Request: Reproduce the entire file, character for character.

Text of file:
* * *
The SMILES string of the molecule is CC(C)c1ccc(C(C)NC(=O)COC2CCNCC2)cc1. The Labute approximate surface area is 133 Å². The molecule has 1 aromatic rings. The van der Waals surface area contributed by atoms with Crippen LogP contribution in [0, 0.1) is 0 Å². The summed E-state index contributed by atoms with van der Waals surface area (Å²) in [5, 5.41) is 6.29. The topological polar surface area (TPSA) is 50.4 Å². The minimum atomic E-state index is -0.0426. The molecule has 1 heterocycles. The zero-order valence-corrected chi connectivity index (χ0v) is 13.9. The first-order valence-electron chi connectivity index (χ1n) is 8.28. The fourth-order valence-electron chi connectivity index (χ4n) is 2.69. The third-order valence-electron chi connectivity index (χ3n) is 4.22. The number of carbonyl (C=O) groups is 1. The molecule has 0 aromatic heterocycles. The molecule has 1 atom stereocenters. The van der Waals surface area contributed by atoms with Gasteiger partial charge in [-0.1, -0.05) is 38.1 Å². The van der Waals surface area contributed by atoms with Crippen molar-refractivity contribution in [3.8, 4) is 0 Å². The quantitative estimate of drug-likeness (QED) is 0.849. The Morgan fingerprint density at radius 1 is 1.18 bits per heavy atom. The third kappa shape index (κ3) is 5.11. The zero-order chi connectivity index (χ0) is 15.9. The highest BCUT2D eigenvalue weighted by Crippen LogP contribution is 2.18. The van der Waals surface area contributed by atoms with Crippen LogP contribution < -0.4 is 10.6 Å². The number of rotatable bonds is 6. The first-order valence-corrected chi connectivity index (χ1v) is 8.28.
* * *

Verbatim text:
The SMILES string of the molecule is CC(C)c1ccc(C(C)NC(=O)COC2CCNCC2)cc1. The Labute approximate surface area is 133 Å². The molecule has 1 aromatic rings. The van der Waals surface area contributed by atoms with Crippen LogP contribution in [0, 0.1) is 0 Å². The summed E-state index contributed by atoms with van der Waals surface area (Å²) in [5, 5.41) is 6.29. The topological polar surface area (TPSA) is 50.4 Å². The minimum atomic E-state index is -0.0426. The molecule has 1 heterocycles. The zero-order valence-corrected chi connectivity index (χ0v) is 13.9. The first-order valence-electron chi connectivity index (χ1n) is 8.28. The fourth-order valence-electron chi connectivity index (χ4n) is 2.69. The third-order valence-electron chi connectivity index (χ3n) is 4.22. The number of carbonyl (C=O) groups is 1. The molecule has 0 aromatic heterocycles. The molecule has 1 atom stereocenters. The van der Waals surface area contributed by atoms with Gasteiger partial charge in [-0.1, -0.05) is 38.1 Å². The van der Waals surface area contributed by atoms with Crippen molar-refractivity contribution in [3.8, 4) is 0 Å². The quantitative estimate of drug-likeness (QED) is 0.849. The Morgan fingerprint density at radius 1 is 1.18 bits per heavy atom. The third kappa shape index (κ3) is 5.11. The zero-order chi connectivity index (χ0) is 15.9. The highest BCUT2D eigenvalue weighted by Crippen LogP contribution is 2.18. The van der Waals surface area contributed by atoms with Crippen LogP contribution < -0.4 is 10.6 Å². The number of rotatable bonds is 6. The first-order valence-corrected chi connectivity index (χ1v) is 8.28.